13 Mar

Hi, friends! I’m back today with another installment in my series of online personal styling service reviews.

I would like to change the pace for a minute and have you close your eyes and think back to the last time you remember really experiencing Christmas with childlike excitement. The last time you struggled to fall asleep and your eyes popped open at 4 AM but you waited until the sun came up to get out of bed because your parents had threatened you. The last time you tore excitedly into your gifts, finally getting to find out what had been waiting for you under the tree.

For me, that was probably my mid teens. Once I got my drivers license, I started doing my own Christmas shopping for my mother. Before you say that sounds awful, we actually preferred it that way. I loved shopping and my mother hated it. My mom and I had very different taste in clothing. I was/am very picky. My mom would still buy some surprises for me but I would get the things that I really wanted and she would wrap them and make me wait until Christmas to open them.

Then I got married and started a career and usually get what I want when I want/need it so Mr. Homemaker and I don’t typically exchange Christmas gifts. Which is fine but a small part of me misses that pure excitement that only wrapped Christmas gifts with your name on them can bring.

Enter Front Door Fashion, a Dallas-based company that provides online and in-the-flesh personal styling services. Simply put, Front Door Fashion is the closest I will come to experiencing that childlike Christmas morning excitement as an adult.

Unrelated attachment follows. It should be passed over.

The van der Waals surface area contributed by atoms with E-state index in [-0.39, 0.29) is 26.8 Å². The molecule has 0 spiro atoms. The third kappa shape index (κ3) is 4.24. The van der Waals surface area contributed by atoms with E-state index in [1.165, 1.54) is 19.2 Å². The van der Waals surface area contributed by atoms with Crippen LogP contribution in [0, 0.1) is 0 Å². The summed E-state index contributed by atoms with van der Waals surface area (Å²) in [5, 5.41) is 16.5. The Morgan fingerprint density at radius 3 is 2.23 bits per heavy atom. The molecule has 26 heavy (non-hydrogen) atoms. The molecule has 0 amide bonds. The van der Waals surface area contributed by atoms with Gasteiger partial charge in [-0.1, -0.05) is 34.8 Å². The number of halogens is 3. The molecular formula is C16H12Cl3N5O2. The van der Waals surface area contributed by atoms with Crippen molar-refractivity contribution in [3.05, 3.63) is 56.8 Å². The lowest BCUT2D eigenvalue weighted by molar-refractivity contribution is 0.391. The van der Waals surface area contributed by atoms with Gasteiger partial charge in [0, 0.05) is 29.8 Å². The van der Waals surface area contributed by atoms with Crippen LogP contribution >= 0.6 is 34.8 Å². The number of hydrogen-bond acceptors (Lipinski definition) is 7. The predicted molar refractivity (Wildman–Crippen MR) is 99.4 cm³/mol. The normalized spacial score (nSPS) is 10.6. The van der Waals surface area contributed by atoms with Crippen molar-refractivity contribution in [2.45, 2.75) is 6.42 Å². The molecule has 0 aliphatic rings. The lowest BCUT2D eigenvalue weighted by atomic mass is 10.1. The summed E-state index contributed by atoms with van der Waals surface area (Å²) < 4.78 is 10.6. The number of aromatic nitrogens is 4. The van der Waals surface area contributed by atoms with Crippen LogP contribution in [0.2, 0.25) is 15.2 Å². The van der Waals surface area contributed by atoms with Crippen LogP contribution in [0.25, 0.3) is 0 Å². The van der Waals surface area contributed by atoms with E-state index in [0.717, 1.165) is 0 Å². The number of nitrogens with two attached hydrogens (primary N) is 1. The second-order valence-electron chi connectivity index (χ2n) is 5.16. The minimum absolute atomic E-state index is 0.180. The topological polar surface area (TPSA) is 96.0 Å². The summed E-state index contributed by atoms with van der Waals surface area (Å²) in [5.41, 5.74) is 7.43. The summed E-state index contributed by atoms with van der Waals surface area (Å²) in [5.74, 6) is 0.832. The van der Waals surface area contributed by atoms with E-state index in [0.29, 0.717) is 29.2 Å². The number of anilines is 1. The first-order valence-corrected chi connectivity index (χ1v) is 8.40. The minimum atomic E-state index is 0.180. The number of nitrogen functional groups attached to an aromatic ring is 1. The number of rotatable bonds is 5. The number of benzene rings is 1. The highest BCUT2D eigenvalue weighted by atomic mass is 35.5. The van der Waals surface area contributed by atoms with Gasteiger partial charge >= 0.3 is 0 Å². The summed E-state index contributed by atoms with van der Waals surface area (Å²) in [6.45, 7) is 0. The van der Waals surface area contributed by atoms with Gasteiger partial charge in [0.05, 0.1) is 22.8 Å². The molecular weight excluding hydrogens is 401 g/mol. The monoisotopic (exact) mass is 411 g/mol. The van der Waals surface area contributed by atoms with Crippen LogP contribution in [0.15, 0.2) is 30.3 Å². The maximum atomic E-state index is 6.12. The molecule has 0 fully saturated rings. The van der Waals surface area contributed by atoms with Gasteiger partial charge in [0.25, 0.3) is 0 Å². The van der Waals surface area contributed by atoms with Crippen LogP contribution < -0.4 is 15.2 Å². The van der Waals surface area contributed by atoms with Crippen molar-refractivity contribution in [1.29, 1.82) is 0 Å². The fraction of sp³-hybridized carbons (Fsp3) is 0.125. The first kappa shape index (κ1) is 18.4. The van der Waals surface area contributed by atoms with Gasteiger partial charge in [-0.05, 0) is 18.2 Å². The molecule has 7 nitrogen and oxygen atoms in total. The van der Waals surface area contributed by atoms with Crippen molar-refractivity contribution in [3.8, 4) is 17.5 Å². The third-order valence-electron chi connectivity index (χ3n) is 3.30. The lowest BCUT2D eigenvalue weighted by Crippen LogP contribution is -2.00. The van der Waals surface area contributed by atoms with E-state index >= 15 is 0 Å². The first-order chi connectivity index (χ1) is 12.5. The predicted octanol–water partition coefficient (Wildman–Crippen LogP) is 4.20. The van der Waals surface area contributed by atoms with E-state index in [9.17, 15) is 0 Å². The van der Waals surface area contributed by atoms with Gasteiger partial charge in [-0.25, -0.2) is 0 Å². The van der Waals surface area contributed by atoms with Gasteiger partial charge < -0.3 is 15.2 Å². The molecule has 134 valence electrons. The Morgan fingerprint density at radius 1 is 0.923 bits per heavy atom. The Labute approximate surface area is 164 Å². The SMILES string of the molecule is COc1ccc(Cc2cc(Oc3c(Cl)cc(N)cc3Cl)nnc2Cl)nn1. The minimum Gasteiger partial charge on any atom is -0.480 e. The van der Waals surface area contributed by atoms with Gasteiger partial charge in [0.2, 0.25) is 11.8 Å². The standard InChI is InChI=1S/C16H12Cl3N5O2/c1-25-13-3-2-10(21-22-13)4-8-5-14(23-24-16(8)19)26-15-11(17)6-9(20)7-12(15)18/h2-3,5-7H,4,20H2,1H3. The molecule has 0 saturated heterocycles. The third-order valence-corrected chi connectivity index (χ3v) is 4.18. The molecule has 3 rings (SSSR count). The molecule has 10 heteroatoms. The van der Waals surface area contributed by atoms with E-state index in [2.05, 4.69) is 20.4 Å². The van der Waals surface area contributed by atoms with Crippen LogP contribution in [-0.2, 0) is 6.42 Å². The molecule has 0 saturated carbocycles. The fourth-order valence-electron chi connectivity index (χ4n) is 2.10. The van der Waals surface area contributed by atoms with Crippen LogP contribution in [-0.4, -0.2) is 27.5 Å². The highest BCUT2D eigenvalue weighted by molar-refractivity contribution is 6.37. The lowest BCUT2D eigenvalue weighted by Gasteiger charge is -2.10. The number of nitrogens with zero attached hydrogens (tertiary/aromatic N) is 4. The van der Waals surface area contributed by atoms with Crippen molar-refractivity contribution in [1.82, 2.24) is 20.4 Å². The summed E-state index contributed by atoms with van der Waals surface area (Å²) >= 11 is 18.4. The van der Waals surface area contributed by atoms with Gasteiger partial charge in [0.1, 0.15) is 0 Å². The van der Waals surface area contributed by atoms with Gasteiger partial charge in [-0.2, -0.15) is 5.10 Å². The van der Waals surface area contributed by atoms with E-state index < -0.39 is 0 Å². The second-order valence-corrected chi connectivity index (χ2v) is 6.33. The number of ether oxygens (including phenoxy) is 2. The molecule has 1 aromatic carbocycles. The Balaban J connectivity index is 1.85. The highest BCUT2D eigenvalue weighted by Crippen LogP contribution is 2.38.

FDF is different from Stitch Fix, which I reviewed here, and I have to admit FDF suits me a lot better. Not that I don’t enjoy Stitch Fix (I have more Fixes to share with you), but FDF can provide the more intensive work that my wardrobe needed.

Back when I was in my wardrobe rut, I was looking for something new. I had already placed orders with two of my favorite online stores but I knew my selections there would be within my comfort zone and my closet needed a little something more — a bit of defibrillation if you will. When I came across Front Door Fashion, I loved the look of their site and enjoyed filling out the style questionnaire.

But I have to admit I was a little worried that I would get a box full of clothes that would be out of my price range, but based on their no upfront risk ordering policy, I went ahead and clicked. And I actually forgot I signed up for the box until I got an email from my stylist asking for a few more details about my style and clothing preferences. And then forgot again until I got the tracking number.

FDF Intro

Then I got excited. And even more excited when I saw the sturdy, fashionable box the UPS man dropped off at my office. I ran home during my lunch break and quickly broke open my present to myself. Folded neatly inside was a black garment bag bursting at the seams. I took a quick assessment of what was inside. My stylist, Morgan, had grouped outfits into different categories based on outfits on my Pinterest page. Each set of garments contained coordinating accessories to compete the looks.

FDF1 Pants

First up, I had asked for some wide leg, pleated slacks. I got two wonderful pairs that were both keepers. The pair on the left is the Trina Turk Saniya Pant ($266) and is a gorgeous white poly crepe with a side zip and full lining. They will have to be nipped in about 1/2″ in the back waist and hemmed a little before I can wear them but overall the fit is divine for a RTW pant — a near priceless find in RTW slacks!

The other pair is the BCBGeneration Pleat Front Pant ($118) and is a machine washable merlot poly. They were very long so I was able to get them hemmed with a cuff added. I love these because of their menswear style.

FDF1 Blouses

Next, I asked for blouses for work and I let Morgan know that I love silk tops. On the left is the Cooper and Ella Jade Embroidered Blouse ($121) in a black poly with cut out detail at the neckline. This top was returned because it was too restrictive in the shoulders.

Cooper and Ella Ava Tie Front Blouse ($124) was a beautiful silk blouse with a great cobalt, navy, and black pattern. Unfortunately, it was also too snug in the shoulders.